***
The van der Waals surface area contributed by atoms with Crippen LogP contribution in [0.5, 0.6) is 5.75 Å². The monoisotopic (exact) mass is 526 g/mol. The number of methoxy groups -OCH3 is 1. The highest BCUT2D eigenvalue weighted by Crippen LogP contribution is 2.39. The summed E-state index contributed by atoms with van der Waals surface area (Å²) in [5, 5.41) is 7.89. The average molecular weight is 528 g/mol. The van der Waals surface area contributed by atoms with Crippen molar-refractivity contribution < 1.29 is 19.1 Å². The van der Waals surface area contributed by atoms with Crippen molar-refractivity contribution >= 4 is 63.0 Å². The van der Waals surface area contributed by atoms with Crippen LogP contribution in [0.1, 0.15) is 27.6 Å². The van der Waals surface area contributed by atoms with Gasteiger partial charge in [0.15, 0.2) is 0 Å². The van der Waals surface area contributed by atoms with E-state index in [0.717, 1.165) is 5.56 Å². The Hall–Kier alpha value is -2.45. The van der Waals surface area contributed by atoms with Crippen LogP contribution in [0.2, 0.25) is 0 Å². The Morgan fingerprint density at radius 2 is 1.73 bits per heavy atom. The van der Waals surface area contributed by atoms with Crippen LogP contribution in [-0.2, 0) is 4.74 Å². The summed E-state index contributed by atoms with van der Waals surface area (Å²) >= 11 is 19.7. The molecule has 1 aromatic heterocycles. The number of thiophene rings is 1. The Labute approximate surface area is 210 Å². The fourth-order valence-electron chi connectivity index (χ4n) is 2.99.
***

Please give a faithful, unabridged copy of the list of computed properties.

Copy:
The van der Waals surface area contributed by atoms with Crippen LogP contribution in [0.5, 0.6) is 5.75 Å². The monoisotopic (exact) mass is 526 g/mol. The number of methoxy groups -OCH3 is 1. The highest BCUT2D eigenvalue weighted by Crippen LogP contribution is 2.39. The summed E-state index contributed by atoms with van der Waals surface area (Å²) in [5, 5.41) is 7.89. The average molecular weight is 528 g/mol. The van der Waals surface area contributed by atoms with Crippen molar-refractivity contribution < 1.29 is 19.1 Å². The van der Waals surface area contributed by atoms with Crippen molar-refractivity contribution >= 4 is 63.0 Å². The van der Waals surface area contributed by atoms with Crippen LogP contribution in [0.1, 0.15) is 27.6 Å². The van der Waals surface area contributed by atoms with Gasteiger partial charge in [0.15, 0.2) is 0 Å². The van der Waals surface area contributed by atoms with E-state index in [0.717, 1.165) is 5.56 Å². The Hall–Kier alpha value is -2.45. The van der Waals surface area contributed by atoms with Crippen LogP contribution in [0.2, 0.25) is 0 Å². The Morgan fingerprint density at radius 2 is 1.73 bits per heavy atom. The van der Waals surface area contributed by atoms with Crippen LogP contribution in [-0.2, 0) is 4.74 Å². The summed E-state index contributed by atoms with van der Waals surface area (Å²) >= 11 is 19.7. The molecule has 1 aromatic heterocycles. The number of thiophene rings is 1. The Labute approximate surface area is 210 Å². The fourth-order valence-electron chi connectivity index (χ4n) is 2.99.